Last season: 67-95 (4th in AL West, 29 GB)
2011 Playoffs: Did not qualify
Sean says: The Seattle Mariners should not invest in a whole lot of champagne this season, because frankly, they won’t be needing it. As far as the postseason is concerned, the Mariners are not the longest of shots (that honor is being shared by the Twins and Orioles), but the lineup is thin, the rotation is too, and the bullpen is largely unproven. In the difficult AL West, manager Eric Wedge will have his work cut out for him with the players available for his lineup card.
We’ll start with the good news: Felix Hernandez is still a Mariner. He was not as dominant last season with an ERA of 3.47, although it was difficult to go anywhere but down following his 2010 Cy Young performance. And, early returns have the Mariners winning the Michael Pineda trade: While Pineda will start the season on the disabled list, Hector Noesi will start the season in Seattle’s rotation, and Jesus Montero has kept expectations high after a strong spring for the Mariners.
There’s also promising second baseman Dustin Ackley, who made his Major League debut last season and hit .273 in 90 games. He was once Baseball America’s 12th-ranked prospect and only figures to get better, even at the pitcher’s haven that is Safeco Field.
Mike Carp, too, deserves mention. He hit .276, smacked 12 homers and drove in 46 runs with only about a half-season’s worth of at-bats last season. He also shredded Triple-A to the tune of 21 jacks and a .343 average. But he’ll start the season on the disabled list with an injured right shoulder, although it appears the injury is only a minor inconvenience.
And now, the bad news. Ichiro Suzuki had the bottom suddenly fall out of his game last season, struggling to a .272 average and an atrocious .645 OPS; making matters worse, he’s 38 years old, meaning it’s possible we’ve seen the last of Ichiro the Hit Machine. Seattle is also waiting on Justin Smoak, who was supposed to blossom last season but could never stay completely healthy and finished the season hitting .234 with 15 homers. They were chief among many reasons why the Mariners’ offense was the worst in the Bigs in 2011.
Still, Ichiro’s numbers were so far below his career averages (43 points off his batting average, 146 points off his OPS) that, even at an advanced age, it’s still hard to believe that 2011 was anything but an abberation. Plus, Smoak’s power stroke means that opposing pitchers have to do better than simply grooving one down the pike. Considering Ichiro’s track record and Smoak’s yet-unrealized potential, you could do much worse at their positions, even if their performances see no improvement. Just ask Oakland and San Diego.
Unfortunately, it dries out quickly after that. Chone Figgins made a strong case for League’s Worst Player last season (.188/.243/.484). Brendan Ryan is not on the team for his offense. Casper Wells doesn’t have the feel of an everyday player, at least not at this point. Michael Saunders is a classic example (so far, anyway) of a solid minor league player who has been unable to make the adjustment to Major League pitching. And Miguel Olivo, whose 19 homers led the M’s last season, did it while hitting .224 and is a career .243 hitter.
In the rotation, Pineda and Doug Fister are both gone. Pineda was pretty lousy after the All-Star break, and his trade this offseason prompted more than its fair share of “What do the Mariners know that we don’t?” questions; Fister, meanwhile, improved significantly over past seasons and was dealt with his value never higher. The serviceable Jason Vargas returns, as does Blake Beavan, who was largely able to hold his own in the three months after making his Major League debut in early July. The other two spots go to Noesi, who allowed five runs over 4.2 innings in two very abbreviated starts for the Yankees in September; and to Kevin Millwood, who remarkably hasn’t retired yet and has had exactly two good seasons since 2003 ended. To his credit, Millwood was pleasantly adequate for Colorado last season, and as far as fifth starters go, one can’t really be picky.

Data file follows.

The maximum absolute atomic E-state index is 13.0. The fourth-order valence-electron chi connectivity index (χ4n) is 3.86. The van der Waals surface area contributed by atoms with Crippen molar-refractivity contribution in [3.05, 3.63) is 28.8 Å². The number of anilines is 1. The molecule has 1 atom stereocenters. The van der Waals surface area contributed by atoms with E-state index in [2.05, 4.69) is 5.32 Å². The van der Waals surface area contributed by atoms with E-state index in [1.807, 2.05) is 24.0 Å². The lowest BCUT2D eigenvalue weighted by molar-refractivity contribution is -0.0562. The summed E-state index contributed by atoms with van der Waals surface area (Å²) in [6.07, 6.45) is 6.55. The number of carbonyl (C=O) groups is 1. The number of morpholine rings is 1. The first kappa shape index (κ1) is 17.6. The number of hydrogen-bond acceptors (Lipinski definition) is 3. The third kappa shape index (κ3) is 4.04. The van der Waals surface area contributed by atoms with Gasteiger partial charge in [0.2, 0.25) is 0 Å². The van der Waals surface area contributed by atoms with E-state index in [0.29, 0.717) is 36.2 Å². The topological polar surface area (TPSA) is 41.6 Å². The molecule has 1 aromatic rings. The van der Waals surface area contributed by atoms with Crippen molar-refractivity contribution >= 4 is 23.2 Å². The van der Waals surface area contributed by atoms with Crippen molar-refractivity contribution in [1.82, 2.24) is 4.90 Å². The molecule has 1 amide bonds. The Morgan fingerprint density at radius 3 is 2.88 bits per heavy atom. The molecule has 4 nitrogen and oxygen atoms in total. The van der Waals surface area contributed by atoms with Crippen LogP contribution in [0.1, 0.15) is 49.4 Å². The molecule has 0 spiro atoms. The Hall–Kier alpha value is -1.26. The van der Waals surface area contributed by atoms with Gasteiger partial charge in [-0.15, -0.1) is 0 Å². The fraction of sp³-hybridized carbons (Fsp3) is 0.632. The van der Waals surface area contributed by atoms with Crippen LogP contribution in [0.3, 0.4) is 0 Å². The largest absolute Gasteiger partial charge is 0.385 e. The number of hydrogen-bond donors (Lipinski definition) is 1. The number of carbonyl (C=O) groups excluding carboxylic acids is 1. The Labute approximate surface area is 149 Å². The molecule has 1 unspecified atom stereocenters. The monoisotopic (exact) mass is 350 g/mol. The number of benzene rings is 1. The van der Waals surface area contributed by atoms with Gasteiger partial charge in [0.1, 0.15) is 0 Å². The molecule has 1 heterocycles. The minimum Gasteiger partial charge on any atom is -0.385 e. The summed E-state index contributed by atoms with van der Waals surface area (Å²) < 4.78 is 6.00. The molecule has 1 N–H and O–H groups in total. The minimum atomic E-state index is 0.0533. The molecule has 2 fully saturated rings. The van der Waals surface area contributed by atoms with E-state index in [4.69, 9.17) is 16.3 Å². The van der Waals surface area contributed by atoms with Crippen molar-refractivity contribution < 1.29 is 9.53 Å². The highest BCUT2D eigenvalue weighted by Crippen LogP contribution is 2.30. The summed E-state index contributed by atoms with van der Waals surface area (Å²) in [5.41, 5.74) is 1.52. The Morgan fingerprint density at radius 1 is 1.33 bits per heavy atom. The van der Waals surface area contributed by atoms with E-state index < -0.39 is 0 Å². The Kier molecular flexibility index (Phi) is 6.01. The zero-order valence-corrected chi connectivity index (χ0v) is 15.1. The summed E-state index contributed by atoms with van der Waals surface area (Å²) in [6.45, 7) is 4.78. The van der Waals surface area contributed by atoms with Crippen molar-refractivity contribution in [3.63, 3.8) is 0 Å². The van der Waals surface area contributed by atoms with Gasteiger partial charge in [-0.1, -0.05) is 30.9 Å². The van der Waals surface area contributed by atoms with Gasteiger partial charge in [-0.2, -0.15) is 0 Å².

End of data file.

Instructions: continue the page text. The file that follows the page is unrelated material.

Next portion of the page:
Then there’s the bullpen. George Sherrill was solid for Atlanta last season, and the Mariners can take solace knowing their 9th inning leads will be safe with Brandon League shutting the door. But nobody after those two threw more than 33 innings last season except for Charlie Furbush, whose starting rotation experiment was ended indefinitely after a 6.62 ERA in 53 innings. Three arms out of the bullpen (Hisashi Iwakuma, Erasmo Ramirez and Rule 5 selection Lucas Luetge) have never appeared in a Major League game. Tom Wilhelmsen, Shawn Kelley and Steve Delabar all put up fine numbers last season, but did them in a combined 41 games and 52.1 innings. Seattle’s bullpen could turn out to be great, but it could easily go the other way or fall anywhere in between.
To recap: The rotation is less than star-studded, the bullpen is loaded with question marks and the offense is lackluster. And unfortunately, Octobers are rainy in Seattle, so even those post-season rounds of golf won’t be much to write home about.
Worth watching: Ichiro will be hitting from the 3-hole this season and should see his numbers resemble something much closer to normal as a result of having better protection in the order. Ichiro’s protection for much of last year came in the form of Figgins or Ryan, who hardly resemble Major League hitters, let alone fearsome ones. Smoak and Montero have power, though, and that changes the dynamic significantly. Last season, pitchers could nibble at Ichiro and then just lob three pitches down the middle against the 2-hitter. But this year, because of the power behind him in the order, pitchers will have to go after Ichiro and nibble at the cleanup spot. Expect Ichiro to be around .300 this season, and if anyone gets on base ahead of him, 70-75 RBIs are entirely possible.
Featured Image Credit: Koji Sasahara, Associated Press